Q With this new memo -- and I know it's not new in Iraq or Afghanistan, it's more for everybody else -- and then the memo on blogging that came out maybe two weeks ago now, it seems the Army or maybe DOD is having some trouble getting their arms around and understanding kind of the Web 2.0. Can you offer some comment on that? I mean, is that something that you guys are trying to kind of understand on the fly? Because when you look back at the history of warfare and communications with home was mostly letter writing, and then you were able to kind of censor some of that if you thought it was operational security issues. But now it's like immediate.
You know, if you want to e-mail at home, boom, it's there. And is that a concern, the Web 2.0 environment?
ADM. HIGHT: Well, at first I guess I need to separate what we're doing with network bandwidth and security from content. So I believe the blogging directive had to do with content, and that's not what this is about. This is looking at trends for the network, making sure that we do not approach a point where we put the network in jeopardy. Remember, this network is there to make sure that a soldier, sailor, airman and Marine can accomplish their mission in as quick and safe manner as possible. So this network is critical for our effective and efficient and safe combat operations.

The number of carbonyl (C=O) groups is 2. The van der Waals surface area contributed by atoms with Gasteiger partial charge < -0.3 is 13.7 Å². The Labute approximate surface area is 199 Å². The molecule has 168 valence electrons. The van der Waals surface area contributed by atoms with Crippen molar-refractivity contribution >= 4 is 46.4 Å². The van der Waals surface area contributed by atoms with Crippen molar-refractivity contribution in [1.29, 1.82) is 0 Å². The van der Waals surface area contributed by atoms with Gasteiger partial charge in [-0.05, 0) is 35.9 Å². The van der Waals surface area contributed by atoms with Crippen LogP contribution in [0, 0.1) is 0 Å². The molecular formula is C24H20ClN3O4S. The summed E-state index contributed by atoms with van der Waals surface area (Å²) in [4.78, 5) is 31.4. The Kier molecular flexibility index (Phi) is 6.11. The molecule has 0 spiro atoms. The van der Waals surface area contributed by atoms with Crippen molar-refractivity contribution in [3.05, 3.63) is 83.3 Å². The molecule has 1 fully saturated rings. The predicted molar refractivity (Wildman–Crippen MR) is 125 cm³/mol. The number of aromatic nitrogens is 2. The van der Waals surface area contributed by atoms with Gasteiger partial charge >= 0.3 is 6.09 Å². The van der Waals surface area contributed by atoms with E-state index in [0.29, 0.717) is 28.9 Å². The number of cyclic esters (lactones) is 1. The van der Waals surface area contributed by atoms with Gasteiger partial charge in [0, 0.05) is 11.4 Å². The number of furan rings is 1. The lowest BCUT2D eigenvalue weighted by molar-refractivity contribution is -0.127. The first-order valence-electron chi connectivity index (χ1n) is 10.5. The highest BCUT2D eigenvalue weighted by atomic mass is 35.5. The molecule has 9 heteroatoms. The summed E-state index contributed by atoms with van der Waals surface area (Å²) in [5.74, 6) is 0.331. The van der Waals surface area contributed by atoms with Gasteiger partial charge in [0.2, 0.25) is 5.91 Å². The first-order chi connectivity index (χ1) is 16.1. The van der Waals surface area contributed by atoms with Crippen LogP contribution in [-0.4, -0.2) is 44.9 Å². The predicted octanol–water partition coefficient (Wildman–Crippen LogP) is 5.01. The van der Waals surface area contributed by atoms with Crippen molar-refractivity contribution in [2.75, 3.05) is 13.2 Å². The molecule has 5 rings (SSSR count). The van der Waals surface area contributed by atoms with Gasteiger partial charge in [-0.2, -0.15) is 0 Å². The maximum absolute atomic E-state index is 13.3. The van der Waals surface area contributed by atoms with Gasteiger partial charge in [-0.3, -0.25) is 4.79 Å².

Q But just to follow up on that, in a lot of ways it is part of content. Because as soldiers are downloading video or music, that is the content and that is what's taking the bandwidth issues and that could be the security issue. And in fact I was talking to someone in industry. And they were saying, it's probably more of a security issue than a bandwidth issue, because there's ways to deal with the bandwidth in terms of scripts to say, you can only use this much bandwidth at certain times of the day or even block it from, you know, forgive me, nine to five, which I know, no war is fought from nine to five, but there's ways to --
ADM. HIGHT: Sure, yeah, well I would say that that's certainly true, but I'm -- so now I'm going to go back to the scale problem of five million computers all over the world. I would say that there is a security component to this, and we're trying to find the right balance between security and bandwidth. And part of the security component is, anytime any of us, whether we're at work or at home, go out and reach the internet, there are potential vulnerabilities there.
So just as you use network protection capabilities, whether it's anti-virus or intrusion prevention systems at home, we do that in the Department of Defense. So to me as a network provider within the department, I'm just as concerned about ensuring that that network is available; it's reliable; it's there when a soldier needs it to perform his or her mission. And so consequently there is a security component and a bandwidth component.